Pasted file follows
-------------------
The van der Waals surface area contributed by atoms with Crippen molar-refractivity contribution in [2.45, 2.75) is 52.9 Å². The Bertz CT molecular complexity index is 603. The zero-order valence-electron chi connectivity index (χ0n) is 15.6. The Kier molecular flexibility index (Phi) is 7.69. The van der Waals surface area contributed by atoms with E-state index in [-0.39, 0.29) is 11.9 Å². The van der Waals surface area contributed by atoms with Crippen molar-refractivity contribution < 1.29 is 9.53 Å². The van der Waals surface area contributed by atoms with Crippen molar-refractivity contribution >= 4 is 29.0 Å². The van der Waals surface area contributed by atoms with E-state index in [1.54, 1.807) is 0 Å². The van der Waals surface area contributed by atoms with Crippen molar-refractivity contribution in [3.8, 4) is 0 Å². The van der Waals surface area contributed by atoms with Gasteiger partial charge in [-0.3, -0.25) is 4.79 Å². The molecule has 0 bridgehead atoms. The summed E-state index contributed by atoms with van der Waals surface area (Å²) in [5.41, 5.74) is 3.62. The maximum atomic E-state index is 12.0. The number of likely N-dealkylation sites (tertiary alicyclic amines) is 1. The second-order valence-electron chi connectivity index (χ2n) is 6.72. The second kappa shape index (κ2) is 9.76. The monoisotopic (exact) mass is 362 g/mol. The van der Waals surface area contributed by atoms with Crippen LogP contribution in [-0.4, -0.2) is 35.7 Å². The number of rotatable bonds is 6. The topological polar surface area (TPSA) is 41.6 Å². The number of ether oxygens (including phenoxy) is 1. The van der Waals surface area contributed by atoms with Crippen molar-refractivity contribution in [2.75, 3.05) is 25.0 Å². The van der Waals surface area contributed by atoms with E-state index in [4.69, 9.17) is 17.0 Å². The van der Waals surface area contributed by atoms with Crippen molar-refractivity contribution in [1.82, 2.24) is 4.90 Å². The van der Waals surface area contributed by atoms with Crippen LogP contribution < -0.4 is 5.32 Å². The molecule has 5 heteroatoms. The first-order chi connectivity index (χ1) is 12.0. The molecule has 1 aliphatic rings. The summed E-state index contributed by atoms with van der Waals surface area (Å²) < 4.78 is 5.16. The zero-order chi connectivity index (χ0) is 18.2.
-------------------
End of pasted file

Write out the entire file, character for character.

The van der Waals surface area contributed by atoms with Crippen molar-refractivity contribution in [2.45, 2.75) is 52.9 Å². The Bertz CT molecular complexity index is 603. The zero-order valence-electron chi connectivity index (χ0n) is 15.6. The Kier molecular flexibility index (Phi) is 7.69. The van der Waals surface area contributed by atoms with E-state index in [-0.39, 0.29) is 11.9 Å². The van der Waals surface area contributed by atoms with Crippen molar-refractivity contribution < 1.29 is 9.53 Å². The van der Waals surface area contributed by atoms with Crippen molar-refractivity contribution >= 4 is 29.0 Å². The van der Waals surface area contributed by atoms with E-state index in [1.54, 1.807) is 0 Å². The van der Waals surface area contributed by atoms with Crippen molar-refractivity contribution in [3.8, 4) is 0 Å². The van der Waals surface area contributed by atoms with Gasteiger partial charge in [-0.3, -0.25) is 4.79 Å². The molecule has 0 bridgehead atoms. The summed E-state index contributed by atoms with van der Waals surface area (Å²) in [5.41, 5.74) is 3.62. The maximum atomic E-state index is 12.0. The number of likely N-dealkylation sites (tertiary alicyclic amines) is 1. The second-order valence-electron chi connectivity index (χ2n) is 6.72. The second kappa shape index (κ2) is 9.76. The monoisotopic (exact) mass is 362 g/mol. The van der Waals surface area contributed by atoms with Crippen LogP contribution in [-0.4, -0.2) is 35.7 Å². The number of rotatable bonds is 6. The topological polar surface area (TPSA) is 41.6 Å². The number of ether oxygens (including phenoxy) is 1. The van der Waals surface area contributed by atoms with Crippen molar-refractivity contribution in [2.75, 3.05) is 25.0 Å². The van der Waals surface area contributed by atoms with E-state index in [4.69, 9.17) is 17.0 Å². The van der Waals surface area contributed by atoms with Crippen molar-refractivity contribution in [1.82, 2.24) is 4.90 Å². The van der Waals surface area contributed by atoms with Crippen LogP contribution < -0.4 is 5.32 Å². The molecule has 5 heteroatoms. The first-order chi connectivity index (χ1) is 12.0. The molecule has 1 aliphatic rings. The summed E-state index contributed by atoms with van der Waals surface area (Å²) < 4.78 is 5.16. The zero-order chi connectivity index (χ0) is 18.2.